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Friday, Oct. 27, 2006

Kanemura hurt groin in Game 4: Brown

Staff writer

SAPPORO -- Satoru Kanemura left after the fifth inning of the Hokkaido Nippon Ham Fighters' Game 4 victory, and health apparently was a factor.

Kanemura, who won nine games during the regular season, has been monitored all season along after having offseason surgery in his pitching elbow, but a groin injury was the culprit Wednesday at Sapporo Dome, according to Fighters pitching coach Mike Brown.

Kanemura allowed five hits and two walks in earning the victory, Nippon Ham's third in a row since falling behind 1-0 in the Japan Series.

The Fighters took control of the series using strong pitching, holding Chunichi to one run in the last 23 innings heading into Thursday's Game 5.

"The guys are executing game plans," Brown said. "Sometimes the young guys don't always hit the glove, but we're working on it. They're pitching to their strengths."

Nippon Ham rookies Tomoya Yagi and Masaru Takeda became the only pair of first-year pitchers to earn wins for one team in Japan Series history, leading the Fighters in Games 2 and 3.

The left-handers were among key offseason additions for a Nippon Ham pitching staff that is hitting its stride at the best possible time.

"We may not have the most talented arms in baseball, but we've got guys who can make pitches and guys who work hard," Brown said.

HOKKAIDO MARATHON: Game 4 of the Japan Series lasted 4 hours, 13 minutes -- the second-longest nine-inning game in Japan Series history.

Seemingly an eternity, the lengthy game did not chase away the swollen Fighters home crowd, which hung around for the last pitch and the hero interview before plodding off to Fukuzumi Station for the trip back home.

"We just appreciate so much our fans staying here for such a long game," Fighters manager Trey Hillman said. "(Game 5) is a very big game, but if there is one thing I know, it is that our fans will be back out and our players will be ready."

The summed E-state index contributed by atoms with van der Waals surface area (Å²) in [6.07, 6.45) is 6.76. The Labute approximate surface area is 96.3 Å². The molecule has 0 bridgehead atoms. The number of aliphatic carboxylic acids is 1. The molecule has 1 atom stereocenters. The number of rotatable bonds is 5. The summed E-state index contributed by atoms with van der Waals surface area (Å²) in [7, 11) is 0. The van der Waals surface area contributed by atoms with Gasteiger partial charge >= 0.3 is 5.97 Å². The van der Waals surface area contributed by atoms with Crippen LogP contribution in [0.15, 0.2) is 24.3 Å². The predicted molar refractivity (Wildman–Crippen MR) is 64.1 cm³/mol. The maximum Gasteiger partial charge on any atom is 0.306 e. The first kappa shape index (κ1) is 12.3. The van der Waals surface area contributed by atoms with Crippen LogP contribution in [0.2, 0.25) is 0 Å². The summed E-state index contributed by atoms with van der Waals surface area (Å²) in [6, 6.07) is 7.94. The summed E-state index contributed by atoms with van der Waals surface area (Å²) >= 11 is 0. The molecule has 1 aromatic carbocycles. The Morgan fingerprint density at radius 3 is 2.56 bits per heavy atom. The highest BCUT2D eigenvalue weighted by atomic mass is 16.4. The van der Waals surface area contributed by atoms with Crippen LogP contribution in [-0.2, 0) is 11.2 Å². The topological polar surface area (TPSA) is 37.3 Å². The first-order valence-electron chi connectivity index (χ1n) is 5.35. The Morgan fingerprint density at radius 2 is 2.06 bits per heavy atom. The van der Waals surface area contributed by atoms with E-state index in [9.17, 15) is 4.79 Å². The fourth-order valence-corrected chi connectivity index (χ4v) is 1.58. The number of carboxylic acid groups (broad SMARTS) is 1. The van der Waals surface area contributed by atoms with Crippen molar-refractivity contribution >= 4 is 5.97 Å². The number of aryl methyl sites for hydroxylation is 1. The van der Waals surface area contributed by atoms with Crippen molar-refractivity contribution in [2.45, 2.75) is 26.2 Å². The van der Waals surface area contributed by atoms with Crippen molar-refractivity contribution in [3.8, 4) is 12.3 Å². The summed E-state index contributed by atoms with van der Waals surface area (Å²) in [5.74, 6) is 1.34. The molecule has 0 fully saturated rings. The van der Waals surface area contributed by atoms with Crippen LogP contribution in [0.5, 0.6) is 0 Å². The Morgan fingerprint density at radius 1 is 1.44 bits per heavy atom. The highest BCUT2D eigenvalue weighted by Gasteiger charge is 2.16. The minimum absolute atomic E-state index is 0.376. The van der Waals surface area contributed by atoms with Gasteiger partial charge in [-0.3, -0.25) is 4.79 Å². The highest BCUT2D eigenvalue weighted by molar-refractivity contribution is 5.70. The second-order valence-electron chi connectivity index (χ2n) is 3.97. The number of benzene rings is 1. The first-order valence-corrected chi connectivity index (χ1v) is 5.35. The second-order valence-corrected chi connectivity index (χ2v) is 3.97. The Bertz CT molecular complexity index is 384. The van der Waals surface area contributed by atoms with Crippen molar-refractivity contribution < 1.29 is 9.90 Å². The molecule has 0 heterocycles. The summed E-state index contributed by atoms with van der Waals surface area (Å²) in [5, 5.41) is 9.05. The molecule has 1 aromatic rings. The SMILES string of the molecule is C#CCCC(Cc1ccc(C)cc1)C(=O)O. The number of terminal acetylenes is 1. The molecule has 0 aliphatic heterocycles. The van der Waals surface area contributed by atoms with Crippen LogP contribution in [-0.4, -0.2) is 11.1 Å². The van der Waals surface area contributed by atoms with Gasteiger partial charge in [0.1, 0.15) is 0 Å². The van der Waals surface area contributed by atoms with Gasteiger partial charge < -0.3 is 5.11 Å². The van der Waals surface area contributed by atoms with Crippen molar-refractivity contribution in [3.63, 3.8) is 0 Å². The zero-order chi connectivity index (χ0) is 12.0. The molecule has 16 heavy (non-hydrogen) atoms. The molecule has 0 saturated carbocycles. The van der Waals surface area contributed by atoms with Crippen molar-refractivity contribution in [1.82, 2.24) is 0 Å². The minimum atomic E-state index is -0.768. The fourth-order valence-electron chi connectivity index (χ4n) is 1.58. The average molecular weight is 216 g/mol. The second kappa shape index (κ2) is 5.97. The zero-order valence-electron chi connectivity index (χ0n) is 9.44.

Nippon Ham has won 11 straight at Sapporo Dome when more than 41,000 fans have shown up, through Game 5 of the Japan Series.

The longest nine-inning game in Japan Series history was Game 5 of the 1998 slate, which lasted 4 hours, 15 minutes. Yokohama beat Seibu in the 1998 Japan Series, winning Game 5 17-5 in Tokorozawa.

SOMETHING ABOUT SAPPORO: The stadium shakes, literally, when Fighters fans are happy, and the applause is so strong, it could part hair on the shaved heads of Fernando Seguignol and Hichori Morimoto.

But some of the the Chunichi Dragons are not ready to concede that the Hoshi House is a hostile environment.

"It's normal," Dragons leadoff man Masahiro Araki said. "We're just thinking (it's normal) and that we should be playing like we always do."

Maybe that's why the Dragons have scored only a run in two games since leaving Nagoya -- failure to give credit where it is due -- but Nippon Ham's level of play in the postseason should not be ignored either.

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